Table 1.

The impact of SCPPs on carbon emissions from industrial firms.

Variables  (1)  (2)  (3)  (4) 
SCPP  -0.261*** (0.053)  -0.334*** (0.060)  -0.352*** (0.046)  -0.233*** (0.050) 
Constant  10.579*** (0.031)  10.607 (0.032)  -3.735*** (0.303)  -2.292*** (0.439) 
Control variables  NO  NO  YES  YES 
Year fixed effect  NO  YES  NO  YES 
Regional fixed effect  NO  YES  NO  YES 
Industrial fixed effect  NO  YES  NO  YES 
Observations  10790  10790  10790  10790 
Adjusted R2  0.0022  0.2178  0.4519  0.5373 

Notes: * p < 0.1, ** p < 0.05, *** p < 0.01. Robust standard errors are reported in parentheses. The same below.

Robustness tests

The baseline results reflect that the SCPP significantly reduces CO2 emissions from industrial firms. We conducted a series of robustness tests as follows to verify whether the results are robust.

PSM-DID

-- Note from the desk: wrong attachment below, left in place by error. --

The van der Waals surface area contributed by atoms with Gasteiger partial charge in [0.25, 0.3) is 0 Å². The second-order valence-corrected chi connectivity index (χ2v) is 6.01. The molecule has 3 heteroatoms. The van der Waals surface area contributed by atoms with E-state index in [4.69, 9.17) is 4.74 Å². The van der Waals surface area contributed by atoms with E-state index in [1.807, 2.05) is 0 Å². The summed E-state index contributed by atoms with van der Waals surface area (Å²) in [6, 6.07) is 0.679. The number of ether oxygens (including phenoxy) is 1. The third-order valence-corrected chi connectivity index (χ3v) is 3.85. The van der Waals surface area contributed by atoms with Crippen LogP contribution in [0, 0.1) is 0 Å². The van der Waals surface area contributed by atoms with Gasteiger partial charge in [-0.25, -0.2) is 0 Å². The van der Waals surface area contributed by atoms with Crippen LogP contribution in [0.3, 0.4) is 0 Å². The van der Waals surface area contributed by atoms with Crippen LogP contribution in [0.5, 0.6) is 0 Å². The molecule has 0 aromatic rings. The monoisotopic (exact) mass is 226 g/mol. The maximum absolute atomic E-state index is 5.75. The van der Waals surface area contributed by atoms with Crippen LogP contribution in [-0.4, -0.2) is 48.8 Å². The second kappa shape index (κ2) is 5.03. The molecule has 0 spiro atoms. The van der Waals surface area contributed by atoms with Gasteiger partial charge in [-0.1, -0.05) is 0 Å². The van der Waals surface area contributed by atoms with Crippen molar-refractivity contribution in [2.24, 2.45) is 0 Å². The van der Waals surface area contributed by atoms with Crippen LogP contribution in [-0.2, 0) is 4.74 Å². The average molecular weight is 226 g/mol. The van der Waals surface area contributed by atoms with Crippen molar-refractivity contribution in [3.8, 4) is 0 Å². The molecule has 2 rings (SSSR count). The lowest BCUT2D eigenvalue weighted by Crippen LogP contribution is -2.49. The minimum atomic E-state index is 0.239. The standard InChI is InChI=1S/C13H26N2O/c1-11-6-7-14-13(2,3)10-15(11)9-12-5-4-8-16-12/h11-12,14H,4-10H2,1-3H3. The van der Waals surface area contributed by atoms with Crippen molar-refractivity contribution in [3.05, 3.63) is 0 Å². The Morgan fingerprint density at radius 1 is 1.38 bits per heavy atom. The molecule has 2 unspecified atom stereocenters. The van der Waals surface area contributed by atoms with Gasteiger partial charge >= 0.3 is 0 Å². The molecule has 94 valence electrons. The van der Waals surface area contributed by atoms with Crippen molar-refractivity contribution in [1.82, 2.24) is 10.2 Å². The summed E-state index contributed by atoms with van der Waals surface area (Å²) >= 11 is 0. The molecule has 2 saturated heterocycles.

To aviod estimation error and potential endogeneity problems caused by self-selection bias, we adopt the propensity score matching (PSM) method to match the treatment group and control group. For the PSM model, we select the firm-level control variables Age, Size, Lever, Capital, ROA, Cash, Larshare as the covariates to perform a logit regression to obtain the propensity score of firms in the treatment group and then match the control groups with similar characteristics using the nearest-neighbor matching method (Bowen et al., 2010). According to Fig. 2, the absolute standardized bias is significantly reduced to less than 10% among all covariates, which indicates the reduction of self-selection bias (Rosenbaum & Rubin, 1985). In addition, the kernel density map of the propensity score value is shown in Fig. 3. We can see that the differences between the treatment group and control group are significantly reduced after matching. Column (1) of Table 2 reports the estimation results of the PSM-DID model. We find that the coefficient of SCPP is -0.217, significant at the 1% level, reconfirming the robustness of the baseline results.